How 4G LTE Tower Bandwidth Affects Wireless Internet Speeds

The speed of your fixed wireless internet connection depends in part on the bandwidth of your cell tower. 4G LTE towers have one of six potential bandwidths – 1.4 MHz, 3 MHz, 5 MHz, 10 MHz, 15 MHz, or 20 MHz – which provide different network capacities. When the tower is below capacity, internet speeds are fastest. When it’s over capacity, speeds slow down to make room for everyone on the network.

Carriers Have Access to Limited Radio Spectrum

Mobile internet transmits online data between your device and the nearest cell tower using radio waves. The speed and signal range of these transmissions depends on the radio frequency of the connection. Low radio frequencies are slower, but transmit online data further. High radio frequencies are faster, but don’t transmit online data as far as lower frequencies.

In the US, most 4G LTE towers use the 600 MHz, 800 MHz, 900 MHz, or 1900 MHz cellular frequency bands. The FCC divides the country’s radio spectrum (from 30 Hz to 300 GHz) into frequency bands, which it licenses to specific cellular carriers in different parts of the US. Each carrier has exclusive rights to their frequency bands in their region – which cuts down on radio interference between overlapping networks.

If your tower uses a higher frequency cellular band like 900 MHz or 1900 MHz, your potential internet speeds will be higher, but your coverage will be more limited. If your tower uses a lower band like 600 MHz or 800 MHz, you’ll have slower potential speeds, but better coverage. To find out which band your tower uses, see this full list of which carriers use which frequency bands or find out more about the nearest tower on cellmapper.net.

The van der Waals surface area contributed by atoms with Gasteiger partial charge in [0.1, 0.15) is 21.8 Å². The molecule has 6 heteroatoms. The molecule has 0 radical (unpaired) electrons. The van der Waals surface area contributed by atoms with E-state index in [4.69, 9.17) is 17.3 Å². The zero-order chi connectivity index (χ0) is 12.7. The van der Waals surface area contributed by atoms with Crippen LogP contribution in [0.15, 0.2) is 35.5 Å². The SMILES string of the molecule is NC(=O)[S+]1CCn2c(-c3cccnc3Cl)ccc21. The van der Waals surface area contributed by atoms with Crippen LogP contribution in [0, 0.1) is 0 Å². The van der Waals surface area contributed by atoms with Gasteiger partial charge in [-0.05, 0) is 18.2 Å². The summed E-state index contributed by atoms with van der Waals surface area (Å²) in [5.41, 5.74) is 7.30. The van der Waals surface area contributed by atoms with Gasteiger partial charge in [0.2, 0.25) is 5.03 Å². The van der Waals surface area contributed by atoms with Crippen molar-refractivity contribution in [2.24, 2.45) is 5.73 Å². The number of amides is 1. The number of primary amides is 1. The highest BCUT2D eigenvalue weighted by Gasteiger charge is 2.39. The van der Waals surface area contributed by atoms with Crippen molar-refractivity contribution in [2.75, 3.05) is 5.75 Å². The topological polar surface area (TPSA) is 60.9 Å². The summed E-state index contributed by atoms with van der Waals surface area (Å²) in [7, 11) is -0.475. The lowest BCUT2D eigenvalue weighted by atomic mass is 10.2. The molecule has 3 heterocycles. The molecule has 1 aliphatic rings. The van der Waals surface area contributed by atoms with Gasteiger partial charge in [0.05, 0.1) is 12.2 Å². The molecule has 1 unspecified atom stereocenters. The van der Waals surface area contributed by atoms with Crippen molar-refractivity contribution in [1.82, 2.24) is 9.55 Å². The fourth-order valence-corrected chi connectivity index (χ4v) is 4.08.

Towers with More Bandwidth Support More Users

Every 4G LTE tower uses a specific amount of space or “bandwidth block” of radio spectrum within its frequency band: 1.4 MHz, 3 MHz, 5 MHz, 10 MHz, 15 MHz, or 20 MHz. While a 20 MHz bandwidth block provides the highest capacity, carriers give some towers smaller blocks because radio spectrum is limited and, sometimes, a smaller block provides enough capacity.

Here’s how many connected devices – such as wireless routers, phones, or tablets – your tower can support at full speed at one time, depending on its bandwidth block:

Cell tower bandwidth block Devices supported at full speed
1.4 MHz 60
3 MHz 120
5 MHz 200
10 MHz 400
15 MHz 600
20 MHz 800

Bigger Bandwidth Blocks Mean Faster 4G LTE Speeds

When more devices connect to a tower than it can support at full speed at one time, it begins to ration speeds to provide internet access to more devices. A sudden drop in your fixed wireless internet speeds could indicate that your tower is currently operating over its network capacity. Also, if you’re consistently seeing 4G LTE speeds of less than 20 Mbps download and 5 Mbps upload, the nearest tower could continuously be operating over its network capacity.

Carriers can take several different steps to boost internet speeds on congested towers. They can artificially increase the tower’s speeds by improving their protocols and equipment or they can add more bandwidth to the tower. The second approach can be extremely effective at increasing speeds. For example, T-Mobile doubled its 600 MHz 4G LTE speeds when it doubled the bandwidth blocks of its 600 MHz towers.

Stephen Kota

About Stephen Kota

Founder & Primary Author

Stephen enjoys photography, boating and gardening. He cares for pet Kois in his water garden.

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